Even when Jesus went to the desert to be alone, he could not get away from the crowds. There’s nothing particular unusual about that, I suppose. If you had a little girl with a terrible disease, who was not expected to live, how far would you carry her to reach a man who had the power to make her whole and heal her completely? You’d
climb every mountain; ford every stream, as the song goes. You would do whatever it took to bring her to the feet of the Master–Jesus.
Jesus the man was, after all, a man of some feeling. He could be firm–maybe even hard–when he needed to be, but he was also capable of great compassion toward those who were sick and hurting. On a particular occasion, he had gone out into a desert place. John the Baptist had been murdered. Jesus heard of this, was deeply moved by it, and wanted to be alone. But when the people heard where he was, they followed him–on foot–out of all the surrounding cities. When this tremendous multitude (numbering more than 5,000 by the time they all got out there) came to Jesus he was moved with compassion, and began to heal the sick among them.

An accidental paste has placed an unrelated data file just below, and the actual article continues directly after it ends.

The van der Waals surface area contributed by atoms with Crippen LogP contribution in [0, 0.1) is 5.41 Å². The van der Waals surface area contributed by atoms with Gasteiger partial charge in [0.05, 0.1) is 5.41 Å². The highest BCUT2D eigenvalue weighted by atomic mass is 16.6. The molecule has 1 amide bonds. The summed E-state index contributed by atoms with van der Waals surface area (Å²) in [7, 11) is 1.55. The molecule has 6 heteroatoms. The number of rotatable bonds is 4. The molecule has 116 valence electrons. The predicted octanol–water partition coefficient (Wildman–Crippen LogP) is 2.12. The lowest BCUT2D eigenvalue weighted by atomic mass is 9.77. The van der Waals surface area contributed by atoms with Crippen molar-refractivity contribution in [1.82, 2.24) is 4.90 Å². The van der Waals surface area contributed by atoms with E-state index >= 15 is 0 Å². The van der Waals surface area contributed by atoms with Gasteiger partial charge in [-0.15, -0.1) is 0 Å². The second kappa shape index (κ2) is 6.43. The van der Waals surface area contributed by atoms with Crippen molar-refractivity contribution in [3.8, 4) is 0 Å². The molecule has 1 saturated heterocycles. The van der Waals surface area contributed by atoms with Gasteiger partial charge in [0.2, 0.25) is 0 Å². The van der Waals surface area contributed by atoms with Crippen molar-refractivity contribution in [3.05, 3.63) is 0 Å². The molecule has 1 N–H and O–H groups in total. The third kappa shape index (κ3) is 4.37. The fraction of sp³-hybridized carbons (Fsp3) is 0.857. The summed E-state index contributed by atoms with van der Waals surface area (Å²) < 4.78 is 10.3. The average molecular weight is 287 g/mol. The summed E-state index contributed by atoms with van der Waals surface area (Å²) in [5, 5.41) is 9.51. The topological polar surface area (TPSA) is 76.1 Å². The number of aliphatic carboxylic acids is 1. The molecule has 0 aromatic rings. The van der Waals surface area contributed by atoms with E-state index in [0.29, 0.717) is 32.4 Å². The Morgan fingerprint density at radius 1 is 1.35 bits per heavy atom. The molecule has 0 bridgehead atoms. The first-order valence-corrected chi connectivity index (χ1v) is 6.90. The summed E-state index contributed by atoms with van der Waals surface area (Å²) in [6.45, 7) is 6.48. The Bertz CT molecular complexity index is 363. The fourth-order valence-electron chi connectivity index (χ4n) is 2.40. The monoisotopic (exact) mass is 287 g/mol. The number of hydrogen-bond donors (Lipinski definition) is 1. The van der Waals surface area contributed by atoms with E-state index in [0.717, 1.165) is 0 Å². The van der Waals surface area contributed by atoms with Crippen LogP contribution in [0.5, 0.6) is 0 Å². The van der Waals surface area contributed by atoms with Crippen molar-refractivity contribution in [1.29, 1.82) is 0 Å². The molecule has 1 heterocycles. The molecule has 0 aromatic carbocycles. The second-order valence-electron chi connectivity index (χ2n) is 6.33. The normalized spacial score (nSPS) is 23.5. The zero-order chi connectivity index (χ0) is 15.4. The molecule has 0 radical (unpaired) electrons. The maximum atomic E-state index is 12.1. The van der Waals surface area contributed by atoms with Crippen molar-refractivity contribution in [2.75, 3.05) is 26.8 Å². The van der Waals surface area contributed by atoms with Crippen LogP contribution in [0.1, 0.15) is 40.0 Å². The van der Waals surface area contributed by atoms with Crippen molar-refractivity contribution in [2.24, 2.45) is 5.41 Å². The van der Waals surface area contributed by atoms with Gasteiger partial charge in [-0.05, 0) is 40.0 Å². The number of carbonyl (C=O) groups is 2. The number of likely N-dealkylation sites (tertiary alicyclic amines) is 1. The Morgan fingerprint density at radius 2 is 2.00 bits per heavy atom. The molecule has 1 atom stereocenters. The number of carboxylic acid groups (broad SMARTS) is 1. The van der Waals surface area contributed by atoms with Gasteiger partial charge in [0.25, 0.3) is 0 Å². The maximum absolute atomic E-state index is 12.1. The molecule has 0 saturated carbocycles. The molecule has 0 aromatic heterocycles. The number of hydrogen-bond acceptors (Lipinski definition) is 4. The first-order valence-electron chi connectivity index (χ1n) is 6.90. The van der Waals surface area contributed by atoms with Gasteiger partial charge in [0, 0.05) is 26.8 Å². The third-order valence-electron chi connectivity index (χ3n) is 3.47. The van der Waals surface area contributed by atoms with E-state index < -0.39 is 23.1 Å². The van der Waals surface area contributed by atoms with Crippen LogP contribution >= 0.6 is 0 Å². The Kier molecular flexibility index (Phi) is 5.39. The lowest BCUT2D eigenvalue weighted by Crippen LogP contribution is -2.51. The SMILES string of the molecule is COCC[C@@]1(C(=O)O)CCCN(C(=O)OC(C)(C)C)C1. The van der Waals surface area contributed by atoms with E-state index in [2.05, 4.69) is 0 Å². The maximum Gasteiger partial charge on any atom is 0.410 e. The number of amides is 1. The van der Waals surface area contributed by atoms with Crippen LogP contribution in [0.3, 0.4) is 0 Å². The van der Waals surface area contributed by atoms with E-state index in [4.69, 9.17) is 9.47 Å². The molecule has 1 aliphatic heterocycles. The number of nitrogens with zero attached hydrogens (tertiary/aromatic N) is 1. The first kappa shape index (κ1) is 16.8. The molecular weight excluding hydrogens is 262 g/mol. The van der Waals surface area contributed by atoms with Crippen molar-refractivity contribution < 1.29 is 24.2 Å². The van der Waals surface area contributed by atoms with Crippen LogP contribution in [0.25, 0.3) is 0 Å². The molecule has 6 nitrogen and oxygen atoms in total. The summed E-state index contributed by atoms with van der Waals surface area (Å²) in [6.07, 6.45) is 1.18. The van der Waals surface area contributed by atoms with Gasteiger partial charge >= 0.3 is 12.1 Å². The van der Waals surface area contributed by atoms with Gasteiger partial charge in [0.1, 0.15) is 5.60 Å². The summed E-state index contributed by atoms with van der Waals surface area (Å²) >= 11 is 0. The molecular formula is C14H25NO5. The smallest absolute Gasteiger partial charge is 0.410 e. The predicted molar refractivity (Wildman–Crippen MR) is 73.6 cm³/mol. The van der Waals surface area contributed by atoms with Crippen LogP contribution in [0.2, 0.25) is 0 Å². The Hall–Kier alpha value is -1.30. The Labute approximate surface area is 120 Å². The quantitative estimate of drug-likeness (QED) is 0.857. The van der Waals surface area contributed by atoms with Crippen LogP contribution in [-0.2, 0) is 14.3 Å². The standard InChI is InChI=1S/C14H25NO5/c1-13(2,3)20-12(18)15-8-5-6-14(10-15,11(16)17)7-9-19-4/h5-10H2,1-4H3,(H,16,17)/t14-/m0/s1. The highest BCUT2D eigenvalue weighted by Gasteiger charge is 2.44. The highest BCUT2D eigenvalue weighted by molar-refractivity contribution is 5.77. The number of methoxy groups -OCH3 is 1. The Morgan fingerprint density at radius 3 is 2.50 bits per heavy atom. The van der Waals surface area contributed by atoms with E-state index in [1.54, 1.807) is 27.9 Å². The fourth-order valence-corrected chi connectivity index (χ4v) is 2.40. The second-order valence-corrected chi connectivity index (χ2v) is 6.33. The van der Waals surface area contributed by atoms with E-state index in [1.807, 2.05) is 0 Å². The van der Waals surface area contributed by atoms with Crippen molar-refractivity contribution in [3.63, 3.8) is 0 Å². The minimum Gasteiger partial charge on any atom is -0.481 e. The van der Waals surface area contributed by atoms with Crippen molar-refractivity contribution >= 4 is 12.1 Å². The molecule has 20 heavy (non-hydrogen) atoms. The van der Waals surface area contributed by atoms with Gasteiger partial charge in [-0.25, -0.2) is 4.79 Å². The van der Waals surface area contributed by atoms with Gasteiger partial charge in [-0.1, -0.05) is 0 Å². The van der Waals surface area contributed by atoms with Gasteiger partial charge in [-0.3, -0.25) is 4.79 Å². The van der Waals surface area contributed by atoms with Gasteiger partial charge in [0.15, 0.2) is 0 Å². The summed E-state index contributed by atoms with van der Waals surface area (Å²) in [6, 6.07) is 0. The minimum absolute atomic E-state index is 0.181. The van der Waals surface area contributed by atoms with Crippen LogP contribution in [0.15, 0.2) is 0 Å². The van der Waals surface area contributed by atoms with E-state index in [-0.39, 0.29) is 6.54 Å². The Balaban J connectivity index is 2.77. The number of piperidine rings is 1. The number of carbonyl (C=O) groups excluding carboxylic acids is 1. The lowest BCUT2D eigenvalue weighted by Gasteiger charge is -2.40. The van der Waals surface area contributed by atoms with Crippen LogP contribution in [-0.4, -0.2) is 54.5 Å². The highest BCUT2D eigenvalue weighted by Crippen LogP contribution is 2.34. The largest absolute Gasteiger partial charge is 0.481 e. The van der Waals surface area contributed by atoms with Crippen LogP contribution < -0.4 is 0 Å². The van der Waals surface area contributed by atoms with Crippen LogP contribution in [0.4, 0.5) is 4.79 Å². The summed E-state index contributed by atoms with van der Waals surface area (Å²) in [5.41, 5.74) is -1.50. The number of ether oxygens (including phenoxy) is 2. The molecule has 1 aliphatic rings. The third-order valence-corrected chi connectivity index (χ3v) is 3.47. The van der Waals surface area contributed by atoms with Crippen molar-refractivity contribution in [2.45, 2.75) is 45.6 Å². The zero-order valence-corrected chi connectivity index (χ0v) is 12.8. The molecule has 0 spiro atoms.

Even though Jesus went out there to be alone, he did not want to send them away–even when his disciples suggested the crowd leave to get something to eat. The sheer joy of healing the suffering and the sick had bound him to this crowd. Those healed did not want to go away, and he did not want them to. I think I understand that. When you have shared something very special with someone, you want to prolong that experience. So when the crowd grew hungry, Jesus took matters into his own hands, displaying to us a very down-to-earth truth. We’ll find this in Matthew, chapter 14.